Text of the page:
HRI Spring/Summer Research Newsletter


Newsletters | July 8, 2010

HRI Logo w/ NAEH

Quarterly Research Newsletter
Focus On Homeless Prevention
Spring/Summer 2010
In This Issue:
NYC Prevention Evaluation
Doubled Up Map
Q&A with Beth Shinn
HPRP Spending Chart
Housing Affordability
By The Numbers 
Percent of those discharged from HPRP prevention programs who were discharged to known permanent housing destinations, as reporting in the Alliance's Quarterly Leadership Council HPRP Report.
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The Alliance's Homelessness Research Institute (HRI) is pleased to release the Spring/Summer 2010 edition of the Quarterly Research Newsletter. This issue focuses on homelessness prevention and features an Expert Q&A with Beth Shinn, Ph.D., Professor and Chair of the Department of Human and Organizational Behavior at Vanderbilt University and member of the Alliance's Research Council, who responds to questions about the importance of targeting homelessness prevention resources.

We also summarize the recent evaluation of a New York City prevention program, review recent reports on housing affordability in the U.S., and offer the regular research newsletter features: Interactive Map, Interactive Chart, and By The Numbers
Evaluating Homelessness Prevention in New York
Last month, Seedco and the United Way of New York City released the results of an evaluation of a homelessness prevention program targeted at low income families facing eviction - the Housing Help Program (HHP). The study reports on the outcomes of 1,059 families that received a combination of legal, benefits, and social services intended to prevent evictions and subsequent shelter entry. HHP differs from other eviction prevention models applied in New York City and elsewhere in its emphasis on early intervention, location in the court house, team-based approach, inclusion of a social worker, and access to long-term social services. The evaluation found that 91 percent of the families served by HHP achieved positive court or housing outcomes and that just fewer than six percent were known to have entered shelter in the three years following their participation in the program.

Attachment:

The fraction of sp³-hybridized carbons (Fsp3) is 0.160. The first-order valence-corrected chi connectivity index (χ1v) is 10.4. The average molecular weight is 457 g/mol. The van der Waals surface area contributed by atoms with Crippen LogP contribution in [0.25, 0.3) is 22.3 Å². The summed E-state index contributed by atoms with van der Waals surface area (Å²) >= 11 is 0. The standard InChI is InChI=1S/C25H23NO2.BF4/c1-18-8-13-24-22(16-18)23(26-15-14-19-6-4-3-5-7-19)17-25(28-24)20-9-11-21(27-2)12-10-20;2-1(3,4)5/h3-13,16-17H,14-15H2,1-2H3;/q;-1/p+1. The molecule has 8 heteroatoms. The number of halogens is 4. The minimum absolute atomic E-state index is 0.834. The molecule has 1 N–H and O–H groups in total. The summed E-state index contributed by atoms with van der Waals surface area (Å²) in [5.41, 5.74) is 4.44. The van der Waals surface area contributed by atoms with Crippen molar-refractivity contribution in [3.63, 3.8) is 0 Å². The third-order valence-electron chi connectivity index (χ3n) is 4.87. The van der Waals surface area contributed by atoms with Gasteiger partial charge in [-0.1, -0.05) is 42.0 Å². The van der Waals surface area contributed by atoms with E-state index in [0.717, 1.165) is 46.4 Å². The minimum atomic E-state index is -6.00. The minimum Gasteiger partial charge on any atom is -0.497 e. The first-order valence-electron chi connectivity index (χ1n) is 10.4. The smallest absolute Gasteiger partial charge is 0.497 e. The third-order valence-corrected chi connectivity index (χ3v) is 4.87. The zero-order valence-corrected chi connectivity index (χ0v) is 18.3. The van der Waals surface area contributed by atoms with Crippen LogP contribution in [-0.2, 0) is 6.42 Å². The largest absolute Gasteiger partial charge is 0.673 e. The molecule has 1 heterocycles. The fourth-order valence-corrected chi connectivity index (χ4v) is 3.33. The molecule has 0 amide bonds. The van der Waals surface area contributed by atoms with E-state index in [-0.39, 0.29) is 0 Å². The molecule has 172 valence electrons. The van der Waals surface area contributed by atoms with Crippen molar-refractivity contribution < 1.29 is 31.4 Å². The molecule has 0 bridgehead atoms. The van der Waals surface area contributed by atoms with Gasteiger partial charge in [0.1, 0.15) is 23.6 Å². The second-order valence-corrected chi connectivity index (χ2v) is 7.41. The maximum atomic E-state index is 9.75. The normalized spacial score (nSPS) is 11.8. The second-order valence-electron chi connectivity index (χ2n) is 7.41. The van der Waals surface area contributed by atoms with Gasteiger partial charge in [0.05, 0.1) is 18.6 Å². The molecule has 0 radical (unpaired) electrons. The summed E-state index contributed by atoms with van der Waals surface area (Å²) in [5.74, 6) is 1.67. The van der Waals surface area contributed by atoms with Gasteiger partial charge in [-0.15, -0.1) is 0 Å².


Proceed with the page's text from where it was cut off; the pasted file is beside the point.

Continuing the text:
The report also includes an interesting cost-benefit analysis that attempts to assess the degree to which the program not only prevented evictions but also prevented homelessness that would have occurred without the program. Such an analysis is critical to evaluating the success of prevention efforts. While the study did not include a control group (the preferred approach to addressing this question), the evaluators compared the shelter entry outcomes of the 1,059 HHP participants to the outcomes of those receiving the anti-eviction services of another New York City program. The comparison revealed that 51 of the 1,059 families served by HHP would have entered shelter without the program, resulting in an estimated annual cost savings of $737,376. An additional analysis confirmed the incremental economic benefit of the inclusion of a social worker on the HHP team.

Click here to download the report as a PDF.

Interactive Map: Doubled Up State by State
Doubled Up Map The Alliance research brief Economic Bytes: Doubled up in the United States estimates that there are 4.85 million people (individuals and persons in families) living in housing units with extended family, friends, and other non-relatives due to economic hardship, earning no more than 125 percent of the federal poverty level. This map shows how many of the 4.85 million reside in each of the 50 states. Click here to view the Interactive Map.
Expert Q&A with Mary Beth Shinn, PhD
Beth Shinn Mary Beth Shinn, Ph.D., is Professor and Chair of the Department of Human and Organizational Development at Vanderbilt University. Her research includes several important studies on the prevention of homelessness, including an examination of targeting homelessness prevention services in New York City. She has been a member of the Alliance's Research Council since its inception and joined us for an expert Q&A on homelessness prevention. Click here to see a list of selected publications, including publications mentioned in this Q&A.
Alliance: Because of HPRP and the new provisions in the reauthorization of McKinney Vento, homelessness prevention is now a federally funded homeless assistance function.  How important is this to the fight to end homelessness??